West Virginia University's Royce J. and Caroline B. Watts Museum has sponsored a West Virginia highway historical marker designating the former location of a mine rescue train car. The car was one of seven original Pullman Company train cars purchased by the U.S. Bureau of Mines in 1910, and was retrofitted for use in mine safety and rescue operations throughout Appalachia's coalfields.
Danielle Petrak, curator of WVU's Watts Museum in Morgantown, submitted a proposal to the West Virginia Division of Culture and History for installation of a historical marker to commemorate the significance of the train car's mine rescue and training work in West Virginia.
"Given the remote locations of many coal mines, train cars were an effective method of bringing safety and rescue training to miners across the country," said Petrak. "The cars' speed and size meant that rescue personnel could swiftly travel to mine disaster sites with all the equipment and supplies they needed for rescue and investigative work."
The Bureau of Mines divided the United States into nine districts, placing rescue cars, rescue stations and district headquarters near the larger coalfields where mine disasters were most likely to occur. The mine rescue car for the Huntington district served Virginia, West Virginia and eastern Kentucky and was in operation from 1911 through 1933. During that time, it responded to mine disasters in West Virginia, Pennsylvania, Ohio and Tennessee.
When not participating in rescue efforts at mining disasters, the train cars-equipped with mine rescue supplies and a staff of five to six men-became mobile classrooms for mine-rescue and first-aid training. The rescue cars moved from one mining camp to another, stopping at each to conduct field studies, equipment tests, rescue and first-aid demonstrations, training and lectures. When a disaster occurred, mine owners would contact the nearest mine rescue car. The car was then attached to the first available locomotive, which would proceed to the accident scene.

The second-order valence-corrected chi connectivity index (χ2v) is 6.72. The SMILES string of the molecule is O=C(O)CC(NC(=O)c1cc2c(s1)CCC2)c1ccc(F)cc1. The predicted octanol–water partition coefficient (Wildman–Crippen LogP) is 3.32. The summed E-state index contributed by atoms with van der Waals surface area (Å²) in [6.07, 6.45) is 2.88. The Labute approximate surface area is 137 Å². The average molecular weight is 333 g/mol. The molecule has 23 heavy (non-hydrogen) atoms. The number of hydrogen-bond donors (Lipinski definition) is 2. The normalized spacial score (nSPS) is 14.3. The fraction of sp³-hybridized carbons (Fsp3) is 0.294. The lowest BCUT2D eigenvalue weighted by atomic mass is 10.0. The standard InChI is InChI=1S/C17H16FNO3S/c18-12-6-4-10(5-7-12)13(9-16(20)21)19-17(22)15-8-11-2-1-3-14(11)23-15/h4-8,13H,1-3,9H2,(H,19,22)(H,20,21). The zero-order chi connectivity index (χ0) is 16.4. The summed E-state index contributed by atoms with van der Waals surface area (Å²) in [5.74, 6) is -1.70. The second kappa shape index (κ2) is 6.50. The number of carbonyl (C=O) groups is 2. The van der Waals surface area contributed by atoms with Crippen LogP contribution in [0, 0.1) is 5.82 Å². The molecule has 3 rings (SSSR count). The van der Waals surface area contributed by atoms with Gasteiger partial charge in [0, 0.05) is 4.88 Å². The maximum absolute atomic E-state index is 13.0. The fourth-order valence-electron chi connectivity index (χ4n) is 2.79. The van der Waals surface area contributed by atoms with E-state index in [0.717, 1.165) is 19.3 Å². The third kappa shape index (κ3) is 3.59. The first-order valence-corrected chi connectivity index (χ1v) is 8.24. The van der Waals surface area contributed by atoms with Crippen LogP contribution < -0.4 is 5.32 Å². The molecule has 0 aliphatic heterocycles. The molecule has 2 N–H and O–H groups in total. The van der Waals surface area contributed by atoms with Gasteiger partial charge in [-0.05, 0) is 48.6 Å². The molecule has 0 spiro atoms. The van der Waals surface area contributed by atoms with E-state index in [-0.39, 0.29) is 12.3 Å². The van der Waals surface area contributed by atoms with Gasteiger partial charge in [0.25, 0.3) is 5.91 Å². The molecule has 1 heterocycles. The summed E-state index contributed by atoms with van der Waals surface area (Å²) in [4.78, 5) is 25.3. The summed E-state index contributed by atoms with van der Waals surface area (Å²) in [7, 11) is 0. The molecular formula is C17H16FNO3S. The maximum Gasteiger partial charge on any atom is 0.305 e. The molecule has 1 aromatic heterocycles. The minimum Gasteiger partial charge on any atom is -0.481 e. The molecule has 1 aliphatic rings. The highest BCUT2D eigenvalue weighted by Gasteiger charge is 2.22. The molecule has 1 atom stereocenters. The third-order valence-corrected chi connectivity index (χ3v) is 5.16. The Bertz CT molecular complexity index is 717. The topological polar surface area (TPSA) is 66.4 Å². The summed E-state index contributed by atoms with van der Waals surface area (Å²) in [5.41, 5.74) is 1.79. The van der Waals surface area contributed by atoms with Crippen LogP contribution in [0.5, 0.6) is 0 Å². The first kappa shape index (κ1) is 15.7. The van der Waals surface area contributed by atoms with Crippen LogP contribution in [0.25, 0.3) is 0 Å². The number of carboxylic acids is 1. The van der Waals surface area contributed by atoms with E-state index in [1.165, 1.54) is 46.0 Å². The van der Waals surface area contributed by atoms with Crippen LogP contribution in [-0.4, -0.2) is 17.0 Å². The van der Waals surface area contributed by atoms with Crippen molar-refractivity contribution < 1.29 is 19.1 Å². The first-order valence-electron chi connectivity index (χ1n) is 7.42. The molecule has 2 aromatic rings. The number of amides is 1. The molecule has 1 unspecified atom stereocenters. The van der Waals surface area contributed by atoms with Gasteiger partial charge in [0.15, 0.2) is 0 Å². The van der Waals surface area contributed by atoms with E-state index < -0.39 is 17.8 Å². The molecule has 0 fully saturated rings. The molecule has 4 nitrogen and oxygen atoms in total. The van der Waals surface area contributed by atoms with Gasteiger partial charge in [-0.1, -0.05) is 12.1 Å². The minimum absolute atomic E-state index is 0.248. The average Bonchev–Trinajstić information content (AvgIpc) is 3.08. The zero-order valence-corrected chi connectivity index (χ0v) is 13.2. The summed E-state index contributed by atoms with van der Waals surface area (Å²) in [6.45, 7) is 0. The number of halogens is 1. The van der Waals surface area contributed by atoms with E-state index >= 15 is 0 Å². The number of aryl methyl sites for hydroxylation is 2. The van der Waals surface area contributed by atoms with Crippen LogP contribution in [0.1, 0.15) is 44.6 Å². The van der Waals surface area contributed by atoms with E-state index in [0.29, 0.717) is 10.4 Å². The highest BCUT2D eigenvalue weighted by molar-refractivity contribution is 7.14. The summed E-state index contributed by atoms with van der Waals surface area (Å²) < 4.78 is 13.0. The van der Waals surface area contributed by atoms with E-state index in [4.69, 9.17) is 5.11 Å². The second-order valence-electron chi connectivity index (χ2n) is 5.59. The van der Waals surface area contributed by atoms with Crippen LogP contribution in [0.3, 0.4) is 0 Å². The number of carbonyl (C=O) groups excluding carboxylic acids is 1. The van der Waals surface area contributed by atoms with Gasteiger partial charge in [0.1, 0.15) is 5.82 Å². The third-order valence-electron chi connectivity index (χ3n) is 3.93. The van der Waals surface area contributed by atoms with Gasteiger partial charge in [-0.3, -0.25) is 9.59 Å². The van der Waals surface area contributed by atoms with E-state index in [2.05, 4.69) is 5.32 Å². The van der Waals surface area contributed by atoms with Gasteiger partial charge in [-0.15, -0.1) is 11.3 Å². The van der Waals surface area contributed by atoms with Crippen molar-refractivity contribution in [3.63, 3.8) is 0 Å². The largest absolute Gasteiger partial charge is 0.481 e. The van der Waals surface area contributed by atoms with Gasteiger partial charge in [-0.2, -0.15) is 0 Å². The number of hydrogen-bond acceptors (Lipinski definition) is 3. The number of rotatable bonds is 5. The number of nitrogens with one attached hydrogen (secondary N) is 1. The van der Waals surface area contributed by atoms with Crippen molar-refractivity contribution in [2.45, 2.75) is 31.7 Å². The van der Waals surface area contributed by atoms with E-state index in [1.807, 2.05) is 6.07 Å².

The historical marker for the Huntington Mine Rescue Car has been installed at the former Chesapeake and Ohio Railroad Depot on Seventh Avenue, in Huntington, where the train car was stationed during its service.
The West Virginia Highway Historical Marker Program was initiated in 1937 as part of the New Deal as a way to encourage tourism during the Great Depression. Since the late 1960s, the program has been managed by West Virginia Archives and History, which is part of the West Virginia Division of Culture and History.
Housed in the Benjamin M. Statler College of Engineering and Mineral Resources, the Royce J. and Caroline B. Watts Museum is dedicated to preserving and promoting the social, cultural and technological history of the coal, oil and natural gas industries of the state of West Virginia through the collection, preservation, research and exhibition of objects relevant to these industries. For more information, please contact the museum at (304) 293-4609 or email@example.com.